The companies assembled a fleet of bulk carrying lake boats to carry dredging spoils as well as a number of dredgers. The latter vessels were powered by powerful electric motors to handling the dredging. The Prince Edward Island became a sort of mother ship for the fleet. With her superstructure removed, six diesel generator sets, each producing 1,200 horsepower, provided power for the dredges. The mother ship also served as the receiver for the spoils which were piped to the vessel from the dredges and transferred to the lakers for dumping. With the completion of the Quebec project the vessel continued to be used by McNamara for other projects. One source suggests it was once towed to the Caribbean for use as a mobile generating station. However it ended up at the company dock in Whitby. Sometime before the company was wound up in 1988 the ship (or what remained of it) to was sold to another owner.
The now derelict hulk came with a host of problems. Two transformers still on board contained 500 gallons of cooling chemicals containing polychlorinated biphenyls (PCBs). The transformers were in common use across the country but in the 1970s the chemical was found to be a dangerous source of cancer agents and its use was banned. Aside from the problem of the unsightly hulk, the Town of Whitby was alarmed by the presence of the chemicals on the waterfront and in 1987 began a campaign to have the vessel and its contents removed. The wharf, however, was owned by the federal government and the vessel’s owner had continued to pay dockage so the Town’s efforts were stymied.
In 1990 the Prince Edward Island sank causing additional concern but when it was refloated it was inspected by the Canadian Coast Guard which concluded that the ship was in “relatively good condition” and was safe to continue to be used for storage of the transformers. In the meantime the Town has been successful in its bid to have the wharf property transferred to the municipality and began proceedings to evict the vessel. It was removed by court order in June 1992 and appears to have been moved to Toronto. It is possible that at a later date it was moved to St. Catherine’s but the exact location after 1992 has been hard to determine.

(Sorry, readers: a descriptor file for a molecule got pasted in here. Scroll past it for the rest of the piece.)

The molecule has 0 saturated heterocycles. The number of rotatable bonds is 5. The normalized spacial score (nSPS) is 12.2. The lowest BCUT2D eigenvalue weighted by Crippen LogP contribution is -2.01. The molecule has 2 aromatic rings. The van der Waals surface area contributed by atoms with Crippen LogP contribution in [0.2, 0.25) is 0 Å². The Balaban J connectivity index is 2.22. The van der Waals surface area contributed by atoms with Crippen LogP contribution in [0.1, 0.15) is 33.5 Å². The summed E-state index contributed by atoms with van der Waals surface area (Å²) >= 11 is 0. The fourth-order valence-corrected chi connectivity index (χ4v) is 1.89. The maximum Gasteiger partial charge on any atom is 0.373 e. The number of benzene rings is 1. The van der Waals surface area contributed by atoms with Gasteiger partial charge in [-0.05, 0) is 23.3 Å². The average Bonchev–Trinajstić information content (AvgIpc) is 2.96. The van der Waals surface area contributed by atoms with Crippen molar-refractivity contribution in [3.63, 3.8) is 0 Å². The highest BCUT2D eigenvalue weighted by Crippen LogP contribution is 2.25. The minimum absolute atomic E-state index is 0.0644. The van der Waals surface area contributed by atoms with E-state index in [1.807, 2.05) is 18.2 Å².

At this writing, more than a century since the launch of the once-proud ship, it has in all likelihood, been long since scrapped. I would be pleased to hear from anyone who can tell me more about the vessels fate. The ship beloved by Islanders was a vital link with Canada for more than half a century and it is a surprise to find that it existed in its much altered form for another 25 or more years. Today aside from memories and photographs little remains of the S.S. Prince Edward Island. Little, that is except for one large artifact.
At some time during the removal of the ship’s superstructure the entire wheelhouse and its equipment was removed. Today it is in the collection of Canada’s Museum of Science and Technology. The wheel, binnacle, telegraph and rudder indicator are the original equipment, installed during the ship’s building in 1914-1915 and are retained as artifacts of the age of steam.
If you found this posting on the S.S. Prince Edward Island of interest you may want to look at other pages concerning the ship. These include a detailed examination of the building and launch of the vessel here, and to story of her conversion to accommodate automobiles which can be seen by clicking here.
I am grateful to researcher Gary Carroll who passed on information with two of the photos of the Prince at Whitby which led to my quest to discover the fate of the vessel.